architecture, belvedere, Dumfries and Galloway, eyecatcher, Folly, garden history, landscape, Summerhouse, Tower

The Temple, Cally House, Gatehouse of Fleet, Dumfries & Galloway

Tucked in woods behind Cally House (now the Cally Palace Hotel) is an absolutely enchanting little gothic tower, known as The Temple. It was built in the late 18th century as an eyecatcher from the house, but is now surrounded by trees in a sequestered spot.

Cally House was designed by Robert Mylne for James Murray and built in the 1760s. Accounts show that the Temple was constructed in the last years of the 1780s, as a feature in the landscape around the new mansion. During the recent restoration, evidence was found that the tower had probably been lime-washed, thus enhancing its visibility from the house and from the walks and rides in the ornamental demesne. It is hard to imagine now, with the folly surrounded by trees, but old photographs show the view from the tower as an open landscape with clumps, specimen trees and a view to distant hills.

The external staircase leading up to the first floor.

The pleasure grounds at Cally House were laid out by the architect-turned-landscape designer James Ramsay (died 1820), and the folly is attributed to him, although there is little evidence.  A visitor in 1792 found the grounds ‘laid out and decorated with great taste’. His account shows that as well as ornamenting the park, the tower was earning its keep as a dwelling:

‘Within the extent of the pleasure-grounds is a house occupied by a farm-servant, which has been built in the fashion of a Gothic Temple, and to accidental observation has all the effect that might be produced by a genuine antique.’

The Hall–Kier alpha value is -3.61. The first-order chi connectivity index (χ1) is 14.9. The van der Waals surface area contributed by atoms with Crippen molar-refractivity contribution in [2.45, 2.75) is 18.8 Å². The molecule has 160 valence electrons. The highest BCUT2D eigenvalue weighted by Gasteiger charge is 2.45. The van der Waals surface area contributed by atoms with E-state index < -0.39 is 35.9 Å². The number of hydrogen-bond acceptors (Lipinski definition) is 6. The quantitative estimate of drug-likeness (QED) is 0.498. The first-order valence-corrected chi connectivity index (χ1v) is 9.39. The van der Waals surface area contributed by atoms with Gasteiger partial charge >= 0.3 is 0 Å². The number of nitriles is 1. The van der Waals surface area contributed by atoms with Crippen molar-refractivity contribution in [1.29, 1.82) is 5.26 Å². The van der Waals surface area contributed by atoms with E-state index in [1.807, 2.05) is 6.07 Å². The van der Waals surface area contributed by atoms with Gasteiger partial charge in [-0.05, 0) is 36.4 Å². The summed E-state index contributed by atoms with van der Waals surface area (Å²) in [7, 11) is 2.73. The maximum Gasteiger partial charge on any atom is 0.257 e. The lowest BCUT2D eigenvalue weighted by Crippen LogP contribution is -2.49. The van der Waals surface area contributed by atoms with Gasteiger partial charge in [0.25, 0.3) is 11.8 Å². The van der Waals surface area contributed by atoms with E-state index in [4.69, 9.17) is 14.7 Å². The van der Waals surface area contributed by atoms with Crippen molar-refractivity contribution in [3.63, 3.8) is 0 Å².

That ‘farm- servant’ was William Todd, described by a descendant as the drover who looked after the estate’s black cattle. He lived in the tower from around 1782 to 1792, and brought up his family there in that period. Later the temple was said to have been home to ‘the person who had charge of the ornamental ground’.

Looking out into the dense woodland that now surrounds the tower.

In 1939 the Cally House estate was bought by the Forestry Commission, and in the 1930s the mansion (by now remodelled several times) opened as a hotel and was renamed the Cally Palace. The grounds became home to commercial plantations, and the southern third of the pleasure grounds was later cut off by the construction of the busy A75. The little temple slumbered on, dilapidated and roofless, but lost none of its charm, and in 2015 a restoration project was completed that saw it consolidated and secured for the future. The project was overseen by the Gatehouse Development Initiative, which worked with the Forestry Commission and a dedicated group of volunteers to secure funding. The architect for the project was Michael Leybourne, of Savills Dumfries office.

A vignette of the tower drawn by illustrator Hookway Cowles, date unknown, and used on a Christmas card sent by Mrs Murray Usher in the middle of the 20th century.

Few views of the Temple are known, so The Folly Flâneuse was delighted to find this illustration on the excellent Gatehouse Folk website (link below), especially as there is a seasonal connection. The folly featured on a Christmas card, sent in the middle of the last century by the then owner of the Cally Estate, Elizabeth Murray Usher (1903-1990), a descendant of James Murray.  The drawing is signed ‘Hookway Cowles’, not a name that was familar, so some research was needed… Hookway Cowles (1896-1987) was born in Yorkshire and had a peripatetic childhood as the son of a clergyman. He studied art and became an illustrator, working with a number of publishing houses to design dust-jackets, and produce cover images for fashionable magazines. Most famously, he worked on an illustrated edition of the novels of H. Rider Haggard for Macmillan Books. How he came to draw local scenes for Scottish Christmas cards is unknown, but the Folly Flâneuse fears she has digressed enough for now.